Wallace landed at Galveston and eventually arrived at the small settlements of Bastrop and La Grange, going on extended trips hunting game or pursuing hostile Indians from which both settlements suffered greatly.  By April 1838 he relocated to San Antonio and remained until 1839 when he moved to the small town of Austin pursuing the promise of plenty of work to be found with high wages.

            When Wallace first arrived in Aust6in there were few houses.  The town mostly being made up of tents and shanties.  Wallace recalled later that it seemed to him that the majority of the population was made up of gamblers.  He was soon employed by a man named Woods to deliver hewn logs at a salary of $200 a month and board – an excellent salary for the time and place.  He worked at this for two months, rafting logs from high up the Colorado River from the flats along the banks.  One day he went down to the spring to get some water and found numerous fresh Indian tracks and, fearing for their safety, went and told his partner that they had better float their raft down river.  That might they rafted down three miles and tied up under a bluff and spent the night.  Some weeks later a party of Germans were killed by Indians when they went upriver after more timber.

            Austin, being as it was on the edge of the frontier, was a great base for Wallace’s ranging expeditions.  He spend extensive periods traveling up the Colorado River alone hunting and then looping back into town from the north all the while learning more and more of the land surrounding the settlement.  At this time Wallace went into partnership with and Irishman named William Fox, renting a house and contracting to haul rocks from the surrounding hills to build houses.  It was during this period that Wallace came to be known as “Bigfoot”.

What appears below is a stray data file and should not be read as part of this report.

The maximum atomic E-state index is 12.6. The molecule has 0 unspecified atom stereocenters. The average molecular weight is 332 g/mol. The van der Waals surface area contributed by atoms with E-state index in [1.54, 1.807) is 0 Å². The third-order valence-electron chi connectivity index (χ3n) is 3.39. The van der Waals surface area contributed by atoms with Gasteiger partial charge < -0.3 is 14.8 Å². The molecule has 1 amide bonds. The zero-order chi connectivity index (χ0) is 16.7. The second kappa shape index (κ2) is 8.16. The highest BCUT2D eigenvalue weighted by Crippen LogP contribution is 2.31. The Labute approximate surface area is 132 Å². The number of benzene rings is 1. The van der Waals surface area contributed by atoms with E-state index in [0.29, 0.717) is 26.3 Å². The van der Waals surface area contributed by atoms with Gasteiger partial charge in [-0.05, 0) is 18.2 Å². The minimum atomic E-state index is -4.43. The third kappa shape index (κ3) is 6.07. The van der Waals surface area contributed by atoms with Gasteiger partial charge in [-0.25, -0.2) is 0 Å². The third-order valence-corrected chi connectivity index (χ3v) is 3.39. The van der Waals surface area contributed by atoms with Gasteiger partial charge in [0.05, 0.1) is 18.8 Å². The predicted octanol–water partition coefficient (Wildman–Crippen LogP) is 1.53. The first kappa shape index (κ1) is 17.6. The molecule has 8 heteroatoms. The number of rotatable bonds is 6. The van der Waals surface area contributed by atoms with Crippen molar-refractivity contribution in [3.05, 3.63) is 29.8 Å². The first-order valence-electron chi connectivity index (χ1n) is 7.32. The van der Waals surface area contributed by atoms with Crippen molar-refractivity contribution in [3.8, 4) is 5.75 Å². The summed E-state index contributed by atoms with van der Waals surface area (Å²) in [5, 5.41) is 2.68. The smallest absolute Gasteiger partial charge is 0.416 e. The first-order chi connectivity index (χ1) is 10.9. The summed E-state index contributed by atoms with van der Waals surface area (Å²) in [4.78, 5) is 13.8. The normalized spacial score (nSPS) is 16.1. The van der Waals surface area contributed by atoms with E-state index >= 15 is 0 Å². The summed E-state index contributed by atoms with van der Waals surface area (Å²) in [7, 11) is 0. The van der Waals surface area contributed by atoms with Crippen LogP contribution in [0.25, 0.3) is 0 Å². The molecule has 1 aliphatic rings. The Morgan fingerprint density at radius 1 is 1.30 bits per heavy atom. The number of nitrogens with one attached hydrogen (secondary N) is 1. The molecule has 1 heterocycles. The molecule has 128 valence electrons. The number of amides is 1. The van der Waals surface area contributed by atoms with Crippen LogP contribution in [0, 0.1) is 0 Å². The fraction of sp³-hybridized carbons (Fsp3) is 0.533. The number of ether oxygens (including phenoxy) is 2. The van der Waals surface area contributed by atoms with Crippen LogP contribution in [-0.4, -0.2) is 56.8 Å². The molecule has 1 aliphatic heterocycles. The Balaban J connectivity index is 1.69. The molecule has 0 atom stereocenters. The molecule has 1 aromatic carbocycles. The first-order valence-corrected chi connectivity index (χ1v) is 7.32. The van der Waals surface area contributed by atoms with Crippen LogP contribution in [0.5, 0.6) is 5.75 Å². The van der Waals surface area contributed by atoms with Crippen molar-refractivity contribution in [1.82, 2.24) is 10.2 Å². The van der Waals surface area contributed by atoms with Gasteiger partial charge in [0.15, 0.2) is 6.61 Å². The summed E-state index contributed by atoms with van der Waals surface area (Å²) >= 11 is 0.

At this time there was a famous Indian that preyed upon the settlers in and around Austin who the inhabitants named “Bigfoot” due to the size of the track left by the huge native.  He would sneak into the settlement killing whoever he could – stealing horses and whatever goods he could lay his hands on.  His track was quite distinctive being fourteen inches long, and the big toe in his right moccasin always being out and leaving its imprint in the sandy soil that surrounded Austin.   This Bigfoot Indian had been wounded in the knee by a settler named Tom Green some years previous and this wound caused him to wear a hole in the toe of his moccasin.

            Wallace pursued this Indian many times but never succeeded in getting a shot at him.  Later on it was determined this Indian belonged to the Wacos, a subtribe of the Wichita Nation.  He was Six feet-eight inches tall and was killed by a friend of Wallace, Ed Westfall, on the Llano River some years later.